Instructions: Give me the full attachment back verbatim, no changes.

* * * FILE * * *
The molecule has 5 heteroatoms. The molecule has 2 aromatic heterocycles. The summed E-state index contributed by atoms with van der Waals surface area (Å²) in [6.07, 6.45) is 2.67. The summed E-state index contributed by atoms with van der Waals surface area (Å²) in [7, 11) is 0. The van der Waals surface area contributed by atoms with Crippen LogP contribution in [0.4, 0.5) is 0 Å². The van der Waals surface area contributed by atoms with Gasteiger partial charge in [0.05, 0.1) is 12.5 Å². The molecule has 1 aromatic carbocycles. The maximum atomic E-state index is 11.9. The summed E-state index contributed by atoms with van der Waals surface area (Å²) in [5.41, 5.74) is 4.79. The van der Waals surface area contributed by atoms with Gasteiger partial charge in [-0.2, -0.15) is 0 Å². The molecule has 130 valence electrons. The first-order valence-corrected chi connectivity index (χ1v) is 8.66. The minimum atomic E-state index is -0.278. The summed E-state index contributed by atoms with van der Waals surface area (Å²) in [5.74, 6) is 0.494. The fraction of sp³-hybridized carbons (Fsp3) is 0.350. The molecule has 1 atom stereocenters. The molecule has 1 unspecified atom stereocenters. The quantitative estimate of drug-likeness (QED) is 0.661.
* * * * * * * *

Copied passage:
The molecule has 5 heteroatoms. The molecule has 2 aromatic heterocycles. The summed E-state index contributed by atoms with van der Waals surface area (Å²) in [6.07, 6.45) is 2.67. The summed E-state index contributed by atoms with van der Waals surface area (Å²) in [7, 11) is 0. The van der Waals surface area contributed by atoms with Crippen LogP contribution in [0.4, 0.5) is 0 Å². The van der Waals surface area contributed by atoms with Gasteiger partial charge in [0.05, 0.1) is 12.5 Å². The molecule has 1 aromatic carbocycles. The maximum atomic E-state index is 11.9. The summed E-state index contributed by atoms with van der Waals surface area (Å²) in [5.41, 5.74) is 4.79. The van der Waals surface area contributed by atoms with Gasteiger partial charge in [-0.2, -0.15) is 0 Å². The molecule has 130 valence electrons. The first-order valence-corrected chi connectivity index (χ1v) is 8.66. The minimum atomic E-state index is -0.278. The summed E-state index contributed by atoms with van der Waals surface area (Å²) in [5.74, 6) is 0.494. The fraction of sp³-hybridized carbons (Fsp3) is 0.350. The molecule has 1 atom stereocenters. The molecule has 1 unspecified atom stereocenters. The quantitative estimate of drug-likeness (QED) is 0.661.